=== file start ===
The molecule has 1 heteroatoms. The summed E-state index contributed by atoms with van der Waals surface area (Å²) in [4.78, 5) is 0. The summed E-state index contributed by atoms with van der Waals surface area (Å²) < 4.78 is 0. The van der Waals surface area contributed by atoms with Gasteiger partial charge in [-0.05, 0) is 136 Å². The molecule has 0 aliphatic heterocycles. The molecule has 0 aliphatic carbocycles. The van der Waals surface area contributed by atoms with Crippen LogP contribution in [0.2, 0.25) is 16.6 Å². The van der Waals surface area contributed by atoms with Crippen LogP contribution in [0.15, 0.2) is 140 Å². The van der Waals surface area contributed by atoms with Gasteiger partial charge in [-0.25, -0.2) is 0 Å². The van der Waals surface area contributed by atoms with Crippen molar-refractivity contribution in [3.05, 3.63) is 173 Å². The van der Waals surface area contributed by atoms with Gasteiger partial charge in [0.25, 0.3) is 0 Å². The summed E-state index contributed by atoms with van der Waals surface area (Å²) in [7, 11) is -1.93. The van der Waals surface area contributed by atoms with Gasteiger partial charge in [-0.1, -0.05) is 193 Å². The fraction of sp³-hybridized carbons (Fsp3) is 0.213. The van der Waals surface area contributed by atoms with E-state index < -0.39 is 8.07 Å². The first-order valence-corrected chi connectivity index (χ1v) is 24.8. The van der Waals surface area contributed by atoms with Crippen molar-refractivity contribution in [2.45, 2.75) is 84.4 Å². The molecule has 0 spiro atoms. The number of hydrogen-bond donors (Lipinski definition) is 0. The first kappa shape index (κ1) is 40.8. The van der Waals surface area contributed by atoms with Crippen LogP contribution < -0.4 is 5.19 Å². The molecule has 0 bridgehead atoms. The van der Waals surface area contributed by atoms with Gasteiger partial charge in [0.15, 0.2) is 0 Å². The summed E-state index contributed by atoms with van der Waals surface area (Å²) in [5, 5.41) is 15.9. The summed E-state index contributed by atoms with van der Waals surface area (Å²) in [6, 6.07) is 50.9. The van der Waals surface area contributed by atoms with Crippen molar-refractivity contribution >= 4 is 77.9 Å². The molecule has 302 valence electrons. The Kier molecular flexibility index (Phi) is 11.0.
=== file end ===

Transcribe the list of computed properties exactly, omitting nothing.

The molecule has 1 heteroatoms. The summed E-state index contributed by atoms with van der Waals surface area (Å²) in [4.78, 5) is 0. The summed E-state index contributed by atoms with van der Waals surface area (Å²) < 4.78 is 0. The van der Waals surface area contributed by atoms with Gasteiger partial charge in [-0.05, 0) is 136 Å². The molecule has 0 aliphatic heterocycles. The molecule has 0 aliphatic carbocycles. The van der Waals surface area contributed by atoms with Crippen LogP contribution in [0.2, 0.25) is 16.6 Å². The van der Waals surface area contributed by atoms with Crippen LogP contribution in [0.15, 0.2) is 140 Å². The van der Waals surface area contributed by atoms with Gasteiger partial charge in [-0.25, -0.2) is 0 Å². The van der Waals surface area contributed by atoms with Crippen molar-refractivity contribution in [3.05, 3.63) is 173 Å². The van der Waals surface area contributed by atoms with Gasteiger partial charge in [0.25, 0.3) is 0 Å². The summed E-state index contributed by atoms with van der Waals surface area (Å²) in [7, 11) is -1.93. The van der Waals surface area contributed by atoms with Gasteiger partial charge in [-0.1, -0.05) is 193 Å². The fraction of sp³-hybridized carbons (Fsp3) is 0.213. The van der Waals surface area contributed by atoms with E-state index < -0.39 is 8.07 Å². The first-order valence-corrected chi connectivity index (χ1v) is 24.8. The van der Waals surface area contributed by atoms with Crippen molar-refractivity contribution in [2.45, 2.75) is 84.4 Å². The molecule has 0 spiro atoms. The number of hydrogen-bond donors (Lipinski definition) is 0. The first kappa shape index (κ1) is 40.8. The van der Waals surface area contributed by atoms with Crippen LogP contribution < -0.4 is 5.19 Å². The molecule has 0 bridgehead atoms. The van der Waals surface area contributed by atoms with Gasteiger partial charge in [0.15, 0.2) is 0 Å². The summed E-state index contributed by atoms with van der Waals surface area (Å²) in [5, 5.41) is 15.9. The summed E-state index contributed by atoms with van der Waals surface area (Å²) in [6, 6.07) is 50.9. The van der Waals surface area contributed by atoms with Crippen molar-refractivity contribution >= 4 is 77.9 Å². The molecule has 302 valence electrons. The Kier molecular flexibility index (Phi) is 11.0.